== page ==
But in a twist, the national scorn could pay one political dividend for him inside the state. The uproar should lessen resistance within his own party to the largest remaining item in Snyder's plan for revitalizing Michigan's economy: rescuing the worst-in-the-nation public schools in Detroit.

Snyder's oft-stated goal since his election in 2010 has been reversing the state's economic slide that worsened during the U.S. auto industry's downturn. His successful effort to push financially devastated Detroit through bankruptcy was a key step in his plan.

But until the Flint disaster erupted, the GOP-controlled Legislature was balking at also pumping much more money into fixing the schools, despite the governor's insistence that functioning Detroit schools are essential to giving Michigan a metropolitan economic hub again. Snyder's bailout of the city cost $195 million in state money. The school rescue would cost $720 million more.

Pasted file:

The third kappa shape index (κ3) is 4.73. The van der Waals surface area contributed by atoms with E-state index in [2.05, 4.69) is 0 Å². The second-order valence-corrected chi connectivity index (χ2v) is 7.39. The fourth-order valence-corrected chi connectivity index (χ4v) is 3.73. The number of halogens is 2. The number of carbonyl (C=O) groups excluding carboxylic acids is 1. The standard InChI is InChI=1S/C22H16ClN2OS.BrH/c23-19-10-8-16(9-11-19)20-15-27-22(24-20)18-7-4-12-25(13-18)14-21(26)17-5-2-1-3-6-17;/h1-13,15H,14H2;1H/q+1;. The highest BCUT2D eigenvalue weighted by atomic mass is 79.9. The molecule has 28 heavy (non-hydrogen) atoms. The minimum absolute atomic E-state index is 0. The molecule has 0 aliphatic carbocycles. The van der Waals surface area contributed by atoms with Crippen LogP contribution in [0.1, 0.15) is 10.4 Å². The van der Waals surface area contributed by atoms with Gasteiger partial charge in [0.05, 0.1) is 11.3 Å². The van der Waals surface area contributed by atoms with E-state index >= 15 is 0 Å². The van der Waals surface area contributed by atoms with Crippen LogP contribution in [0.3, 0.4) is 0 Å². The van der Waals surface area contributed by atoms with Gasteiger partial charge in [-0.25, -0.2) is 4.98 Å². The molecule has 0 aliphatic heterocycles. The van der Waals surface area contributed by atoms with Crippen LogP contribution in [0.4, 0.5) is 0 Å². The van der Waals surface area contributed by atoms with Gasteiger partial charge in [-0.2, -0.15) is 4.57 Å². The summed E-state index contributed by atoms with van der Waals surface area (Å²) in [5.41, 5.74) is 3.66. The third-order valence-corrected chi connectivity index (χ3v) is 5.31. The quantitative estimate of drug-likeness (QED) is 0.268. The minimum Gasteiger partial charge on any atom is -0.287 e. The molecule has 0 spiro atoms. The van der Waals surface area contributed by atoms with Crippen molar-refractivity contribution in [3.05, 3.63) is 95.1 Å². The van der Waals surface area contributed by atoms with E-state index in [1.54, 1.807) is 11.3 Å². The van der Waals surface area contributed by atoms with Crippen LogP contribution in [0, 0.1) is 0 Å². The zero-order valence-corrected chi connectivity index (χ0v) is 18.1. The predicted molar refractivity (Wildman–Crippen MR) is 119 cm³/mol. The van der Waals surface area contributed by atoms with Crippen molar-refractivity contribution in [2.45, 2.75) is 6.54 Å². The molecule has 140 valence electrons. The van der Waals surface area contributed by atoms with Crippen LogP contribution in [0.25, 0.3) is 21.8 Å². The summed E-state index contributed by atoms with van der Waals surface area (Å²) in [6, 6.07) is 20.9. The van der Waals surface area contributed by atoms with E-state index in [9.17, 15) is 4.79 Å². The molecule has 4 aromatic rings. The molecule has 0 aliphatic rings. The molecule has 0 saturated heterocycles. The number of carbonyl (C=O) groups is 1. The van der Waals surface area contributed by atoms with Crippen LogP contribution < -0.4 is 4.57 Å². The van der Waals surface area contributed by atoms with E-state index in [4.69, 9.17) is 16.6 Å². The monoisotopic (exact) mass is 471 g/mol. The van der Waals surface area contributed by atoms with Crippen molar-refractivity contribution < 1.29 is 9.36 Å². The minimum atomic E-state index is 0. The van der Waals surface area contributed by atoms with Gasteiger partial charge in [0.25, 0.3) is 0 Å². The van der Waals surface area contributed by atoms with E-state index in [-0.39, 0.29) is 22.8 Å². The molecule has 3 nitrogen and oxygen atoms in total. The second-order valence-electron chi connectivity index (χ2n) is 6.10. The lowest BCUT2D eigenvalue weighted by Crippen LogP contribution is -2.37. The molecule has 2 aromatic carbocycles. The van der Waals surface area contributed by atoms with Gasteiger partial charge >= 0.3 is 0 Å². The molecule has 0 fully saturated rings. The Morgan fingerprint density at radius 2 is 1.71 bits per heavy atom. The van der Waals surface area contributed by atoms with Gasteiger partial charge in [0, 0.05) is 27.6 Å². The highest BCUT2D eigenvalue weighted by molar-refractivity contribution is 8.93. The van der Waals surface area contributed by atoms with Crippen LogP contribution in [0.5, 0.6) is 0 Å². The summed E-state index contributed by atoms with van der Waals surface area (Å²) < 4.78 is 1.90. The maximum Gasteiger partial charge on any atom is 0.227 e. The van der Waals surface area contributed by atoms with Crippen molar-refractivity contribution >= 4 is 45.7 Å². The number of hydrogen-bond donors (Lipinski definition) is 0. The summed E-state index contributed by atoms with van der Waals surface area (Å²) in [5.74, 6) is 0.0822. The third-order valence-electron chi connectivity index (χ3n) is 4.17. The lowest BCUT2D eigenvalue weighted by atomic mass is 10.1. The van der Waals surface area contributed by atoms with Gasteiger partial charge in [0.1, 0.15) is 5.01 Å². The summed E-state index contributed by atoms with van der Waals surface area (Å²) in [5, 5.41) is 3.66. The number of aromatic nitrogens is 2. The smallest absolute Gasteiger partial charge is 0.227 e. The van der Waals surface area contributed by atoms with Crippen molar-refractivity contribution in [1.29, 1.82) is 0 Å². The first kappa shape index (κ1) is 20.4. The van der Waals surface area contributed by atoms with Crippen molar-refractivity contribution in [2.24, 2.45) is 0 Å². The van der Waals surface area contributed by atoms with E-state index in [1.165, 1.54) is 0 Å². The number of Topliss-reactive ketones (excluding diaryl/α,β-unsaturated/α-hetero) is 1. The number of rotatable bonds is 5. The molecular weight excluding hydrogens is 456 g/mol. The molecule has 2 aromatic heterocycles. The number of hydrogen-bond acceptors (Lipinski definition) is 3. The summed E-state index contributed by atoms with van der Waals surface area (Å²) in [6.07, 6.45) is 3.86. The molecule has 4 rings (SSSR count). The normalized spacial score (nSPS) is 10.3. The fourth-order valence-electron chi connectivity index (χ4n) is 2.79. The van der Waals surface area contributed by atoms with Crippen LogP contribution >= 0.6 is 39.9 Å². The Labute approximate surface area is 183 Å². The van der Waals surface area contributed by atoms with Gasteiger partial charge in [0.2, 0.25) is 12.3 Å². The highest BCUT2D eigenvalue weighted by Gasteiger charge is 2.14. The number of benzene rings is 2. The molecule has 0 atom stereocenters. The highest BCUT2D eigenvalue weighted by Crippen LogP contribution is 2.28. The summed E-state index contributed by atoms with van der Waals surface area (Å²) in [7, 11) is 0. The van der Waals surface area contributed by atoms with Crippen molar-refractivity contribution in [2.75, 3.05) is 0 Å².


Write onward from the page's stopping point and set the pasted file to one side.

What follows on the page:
Now, with the national spotlight on Flint and Michigan's other high-poverty, majority-black cities, the political atmosphere has changed. Republicans are moving to unify behind the governor, potentially to limit the political impact to him and the party.

"In a bizarre kind of way, it's conceivable this might work to his advantage," said former GOP lawmaker Bill Ballenger, a long-time political analyst. He noted that Snyder made both helping Flint and Detroit major themes in his annual budget address this week, and legislators could worry "they're going to start getting tarred with the same brush that Snyder is if they don't do anything."

Snyder, a former corporate CEO who ran for office as a turnaround specialist, has been juggling the complicated politics of a state split between white, more affluent and conservative residents and poorer black residents in the industrial cities. As Snyder has pursued his urban rescue plans, some Republicans have complained about throwing good money after bad.

The finances of Detroit Public Schools, with a projected $515 million debt load, have become so dire that the system — which has been under state financial management for almost seven years — appears in danger of starting to run out of money in April.

Snyder initially proposed that other schools forgo $50 per student in state funding annually to come up with the bailout money, but it was rejected outright by the Legislature. In the newly changed political environment, however, lawmakers appear open to diverting money from the state's settlement with tobacco companies, which is used for general spending and economic development.